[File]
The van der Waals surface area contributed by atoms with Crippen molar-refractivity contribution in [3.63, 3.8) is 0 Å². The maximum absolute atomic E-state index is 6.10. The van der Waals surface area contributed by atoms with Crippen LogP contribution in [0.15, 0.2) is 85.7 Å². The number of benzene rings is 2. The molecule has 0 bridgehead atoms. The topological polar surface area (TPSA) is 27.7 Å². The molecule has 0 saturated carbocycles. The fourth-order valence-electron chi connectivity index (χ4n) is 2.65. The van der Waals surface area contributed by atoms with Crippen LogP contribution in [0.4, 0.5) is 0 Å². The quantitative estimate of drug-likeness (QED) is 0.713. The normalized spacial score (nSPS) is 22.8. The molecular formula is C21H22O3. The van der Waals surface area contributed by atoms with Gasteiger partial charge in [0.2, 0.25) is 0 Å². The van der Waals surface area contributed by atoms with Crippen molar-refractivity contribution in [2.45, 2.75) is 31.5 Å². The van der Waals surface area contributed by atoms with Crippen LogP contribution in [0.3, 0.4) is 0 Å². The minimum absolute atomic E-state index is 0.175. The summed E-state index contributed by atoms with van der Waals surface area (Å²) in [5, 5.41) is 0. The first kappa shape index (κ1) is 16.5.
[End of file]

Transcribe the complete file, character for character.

The van der Waals surface area contributed by atoms with Crippen molar-refractivity contribution in [3.63, 3.8) is 0 Å². The maximum absolute atomic E-state index is 6.10. The van der Waals surface area contributed by atoms with Crippen LogP contribution in [0.15, 0.2) is 85.7 Å². The number of benzene rings is 2. The molecule has 0 bridgehead atoms. The topological polar surface area (TPSA) is 27.7 Å². The molecule has 0 saturated carbocycles. The fourth-order valence-electron chi connectivity index (χ4n) is 2.65. The van der Waals surface area contributed by atoms with Crippen LogP contribution in [0.4, 0.5) is 0 Å². The quantitative estimate of drug-likeness (QED) is 0.713. The normalized spacial score (nSPS) is 22.8. The molecular formula is C21H22O3. The van der Waals surface area contributed by atoms with Gasteiger partial charge in [0.2, 0.25) is 0 Å². The van der Waals surface area contributed by atoms with Crippen molar-refractivity contribution in [2.45, 2.75) is 31.5 Å². The van der Waals surface area contributed by atoms with Crippen LogP contribution in [0.3, 0.4) is 0 Å². The minimum absolute atomic E-state index is 0.175. The summed E-state index contributed by atoms with van der Waals surface area (Å²) in [5, 5.41) is 0. The first kappa shape index (κ1) is 16.5.